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Upcycling at the Milan Furniture Fair

It is notoriously difficult to find much in the way of sustainable design at the Milan Furniture Fair

Truth be told, unsurprisingly the game in Milan is all about aesthetics. That said, SaloneSatelite, the area of the fair devoted to emerging designers, was marked by a keen use of upcycled materials.

Many of the SaloneSatelite exhibitors are still at university, or have only just started producing work, and so even recycled material can be an expensive investment. However, collecting old pieces of furniture, plastic bags, milk crates and discarded textiles offers a cheap way of harvesting material for use in new products.

Ideun is a South Korean company which upcycles wood from old furniture to create new, handmade products, including candlesticks, room dividers, clocks and even a sound amplifier for iphones.

LED Room Divider by Ideun

LED Room Divider by Ideun

Egyptian company Design for Humanity use plastic bags to create upholstery for wooden stools. The plastic bags are shredded into ribbons, before being passed through a textile loom to create a sheet of fabric for the stools. As the plastic bags come in all colours, the seats end up being multi-coloured, and each one is unique. Most importantly, as plastic bags last virtually forever, the shelf life of the stools is guaranteed.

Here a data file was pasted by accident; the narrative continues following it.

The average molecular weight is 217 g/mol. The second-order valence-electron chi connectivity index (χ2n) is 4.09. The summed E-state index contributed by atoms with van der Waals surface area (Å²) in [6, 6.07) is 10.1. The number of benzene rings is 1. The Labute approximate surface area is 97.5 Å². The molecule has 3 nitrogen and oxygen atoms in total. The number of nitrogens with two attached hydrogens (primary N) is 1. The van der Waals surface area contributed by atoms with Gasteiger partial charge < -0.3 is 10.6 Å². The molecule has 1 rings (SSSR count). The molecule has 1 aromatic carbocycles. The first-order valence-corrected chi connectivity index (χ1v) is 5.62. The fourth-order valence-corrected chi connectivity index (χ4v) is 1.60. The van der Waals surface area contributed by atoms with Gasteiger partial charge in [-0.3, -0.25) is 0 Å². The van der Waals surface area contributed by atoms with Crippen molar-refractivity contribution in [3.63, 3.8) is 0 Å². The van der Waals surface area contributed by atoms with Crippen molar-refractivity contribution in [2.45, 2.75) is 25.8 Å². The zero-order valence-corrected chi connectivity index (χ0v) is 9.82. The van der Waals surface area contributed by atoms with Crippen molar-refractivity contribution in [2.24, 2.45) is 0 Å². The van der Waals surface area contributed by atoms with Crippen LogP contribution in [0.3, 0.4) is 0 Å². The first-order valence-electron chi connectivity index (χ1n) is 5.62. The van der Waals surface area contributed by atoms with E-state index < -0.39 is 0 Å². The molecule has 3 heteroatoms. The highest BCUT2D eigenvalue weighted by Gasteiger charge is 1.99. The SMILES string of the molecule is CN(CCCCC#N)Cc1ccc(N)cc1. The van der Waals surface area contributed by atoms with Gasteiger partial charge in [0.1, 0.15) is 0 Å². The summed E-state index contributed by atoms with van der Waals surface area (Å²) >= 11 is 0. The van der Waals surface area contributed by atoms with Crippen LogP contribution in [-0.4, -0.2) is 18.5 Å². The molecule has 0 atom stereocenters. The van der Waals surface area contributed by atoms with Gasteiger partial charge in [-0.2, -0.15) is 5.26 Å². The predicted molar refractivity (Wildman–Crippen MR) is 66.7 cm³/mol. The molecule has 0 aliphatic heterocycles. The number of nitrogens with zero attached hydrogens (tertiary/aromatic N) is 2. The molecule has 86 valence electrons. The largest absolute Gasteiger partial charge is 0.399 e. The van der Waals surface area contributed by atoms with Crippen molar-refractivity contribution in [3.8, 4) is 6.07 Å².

Stool by Design for Humanity

Stool by Design for Humanity

Combo Colab is a US-based company which upcycles milk crates to create stools of various sizes. The form and colours of the milk crates are left untouched and add to the character of the stools.

Stool by Combo Colab

Stool by Combo Colab

Addy Putra of Tanggam, a design collective supported by the Malaysian Timber Industry Board, created a cabinet using metal sheets harvested from discarded lockers found in scrapyards and reject shops.

Petok cabinet by Addy Putra of Tanggam

Petok cabinet by Addy Putra of Tanggam

Finally, Hillsideout upcycles only the best wood for their contemporary wooden furniture, creating sought after, some would say ‘luxury’ products from discarded timber.

Crooked Table by Hillsideout

Crooked Table by Hillsideout

All in all, the small hall given to emerging designers showed more creative use of old materials than the many saloni devoted to the big brands. Perhaps some of the more established companies could learn a little something from these emerging designers?

 

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